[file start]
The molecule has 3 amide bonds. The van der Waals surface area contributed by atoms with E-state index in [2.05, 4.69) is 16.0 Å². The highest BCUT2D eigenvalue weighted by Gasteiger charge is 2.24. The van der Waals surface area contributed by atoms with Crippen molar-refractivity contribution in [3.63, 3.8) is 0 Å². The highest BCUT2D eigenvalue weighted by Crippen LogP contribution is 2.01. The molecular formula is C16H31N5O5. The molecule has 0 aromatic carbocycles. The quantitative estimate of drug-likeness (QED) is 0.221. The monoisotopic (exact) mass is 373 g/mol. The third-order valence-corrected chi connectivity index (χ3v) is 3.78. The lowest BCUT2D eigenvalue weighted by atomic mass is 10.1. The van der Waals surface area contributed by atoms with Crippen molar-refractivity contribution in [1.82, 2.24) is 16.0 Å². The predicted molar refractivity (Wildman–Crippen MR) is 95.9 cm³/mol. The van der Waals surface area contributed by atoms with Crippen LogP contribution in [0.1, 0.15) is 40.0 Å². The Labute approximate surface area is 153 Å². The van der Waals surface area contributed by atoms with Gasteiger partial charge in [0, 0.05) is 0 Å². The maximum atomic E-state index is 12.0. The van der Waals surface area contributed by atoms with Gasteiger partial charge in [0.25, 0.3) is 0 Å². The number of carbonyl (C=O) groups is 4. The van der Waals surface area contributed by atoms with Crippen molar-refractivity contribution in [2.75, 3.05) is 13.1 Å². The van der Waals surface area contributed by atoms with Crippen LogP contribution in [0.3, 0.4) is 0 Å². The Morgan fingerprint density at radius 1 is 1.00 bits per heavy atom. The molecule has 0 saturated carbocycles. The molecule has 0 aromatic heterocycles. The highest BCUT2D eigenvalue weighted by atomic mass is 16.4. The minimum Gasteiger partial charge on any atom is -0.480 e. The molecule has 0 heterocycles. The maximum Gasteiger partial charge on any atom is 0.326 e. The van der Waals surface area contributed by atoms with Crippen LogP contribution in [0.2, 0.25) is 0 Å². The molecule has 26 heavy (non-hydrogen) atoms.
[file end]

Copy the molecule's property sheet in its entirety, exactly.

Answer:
The molecule has 3 amide bonds. The van der Waals surface area contributed by atoms with E-state index in [2.05, 4.69) is 16.0 Å². The highest BCUT2D eigenvalue weighted by Gasteiger charge is 2.24. The van der Waals surface area contributed by atoms with Crippen molar-refractivity contribution in [3.63, 3.8) is 0 Å². The highest BCUT2D eigenvalue weighted by Crippen LogP contribution is 2.01. The molecular formula is C16H31N5O5. The molecule has 0 aromatic carbocycles. The quantitative estimate of drug-likeness (QED) is 0.221. The monoisotopic (exact) mass is 373 g/mol. The third-order valence-corrected chi connectivity index (χ3v) is 3.78. The lowest BCUT2D eigenvalue weighted by atomic mass is 10.1. The van der Waals surface area contributed by atoms with Crippen molar-refractivity contribution in [1.82, 2.24) is 16.0 Å². The predicted molar refractivity (Wildman–Crippen MR) is 95.9 cm³/mol. The van der Waals surface area contributed by atoms with Crippen LogP contribution in [0.1, 0.15) is 40.0 Å². The Labute approximate surface area is 153 Å². The van der Waals surface area contributed by atoms with Gasteiger partial charge in [0, 0.05) is 0 Å². The maximum atomic E-state index is 12.0. The van der Waals surface area contributed by atoms with Gasteiger partial charge in [0.25, 0.3) is 0 Å². The number of carbonyl (C=O) groups is 4. The van der Waals surface area contributed by atoms with Crippen molar-refractivity contribution in [2.75, 3.05) is 13.1 Å². The van der Waals surface area contributed by atoms with Crippen LogP contribution in [0.3, 0.4) is 0 Å². The Morgan fingerprint density at radius 1 is 1.00 bits per heavy atom. The molecule has 0 saturated carbocycles. The molecule has 0 aromatic heterocycles. The highest BCUT2D eigenvalue weighted by atomic mass is 16.4. The minimum Gasteiger partial charge on any atom is -0.480 e. The molecule has 0 heterocycles. The maximum Gasteiger partial charge on any atom is 0.326 e. The van der Waals surface area contributed by atoms with Crippen LogP contribution in [0.2, 0.25) is 0 Å². The molecule has 26 heavy (non-hydrogen) atoms.